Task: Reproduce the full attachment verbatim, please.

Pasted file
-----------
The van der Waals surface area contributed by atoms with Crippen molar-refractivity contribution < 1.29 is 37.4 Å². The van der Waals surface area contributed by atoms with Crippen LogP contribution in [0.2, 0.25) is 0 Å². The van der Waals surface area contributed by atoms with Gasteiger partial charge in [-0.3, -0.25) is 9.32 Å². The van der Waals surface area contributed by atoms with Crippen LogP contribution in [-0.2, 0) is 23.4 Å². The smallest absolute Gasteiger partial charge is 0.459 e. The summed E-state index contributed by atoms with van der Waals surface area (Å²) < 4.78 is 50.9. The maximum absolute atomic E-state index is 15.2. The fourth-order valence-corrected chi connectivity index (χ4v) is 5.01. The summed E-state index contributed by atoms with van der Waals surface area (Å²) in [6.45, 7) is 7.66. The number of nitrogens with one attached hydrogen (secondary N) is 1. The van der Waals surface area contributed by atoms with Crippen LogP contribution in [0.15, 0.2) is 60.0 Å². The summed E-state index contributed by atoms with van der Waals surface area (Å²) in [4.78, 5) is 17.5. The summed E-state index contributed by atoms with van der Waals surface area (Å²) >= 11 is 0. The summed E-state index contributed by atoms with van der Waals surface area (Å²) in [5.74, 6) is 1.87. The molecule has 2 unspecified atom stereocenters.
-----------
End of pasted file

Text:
The van der Waals surface area contributed by atoms with Crippen molar-refractivity contribution < 1.29 is 37.4 Å². The van der Waals surface area contributed by atoms with Crippen LogP contribution in [0.2, 0.25) is 0 Å². The van der Waals surface area contributed by atoms with Gasteiger partial charge in [-0.3, -0.25) is 9.32 Å². The van der Waals surface area contributed by atoms with Crippen LogP contribution in [-0.2, 0) is 23.4 Å². The smallest absolute Gasteiger partial charge is 0.459 e. The summed E-state index contributed by atoms with van der Waals surface area (Å²) < 4.78 is 50.9. The maximum absolute atomic E-state index is 15.2. The fourth-order valence-corrected chi connectivity index (χ4v) is 5.01. The summed E-state index contributed by atoms with van der Waals surface area (Å²) in [6.45, 7) is 7.66. The number of nitrogens with one attached hydrogen (secondary N) is 1. The van der Waals surface area contributed by atoms with Crippen LogP contribution in [0.15, 0.2) is 60.0 Å². The summed E-state index contributed by atoms with van der Waals surface area (Å²) in [4.78, 5) is 17.5. The summed E-state index contributed by atoms with van der Waals surface area (Å²) >= 11 is 0. The summed E-state index contributed by atoms with van der Waals surface area (Å²) in [5.74, 6) is 1.87. The molecule has 2 unspecified atom stereocenters.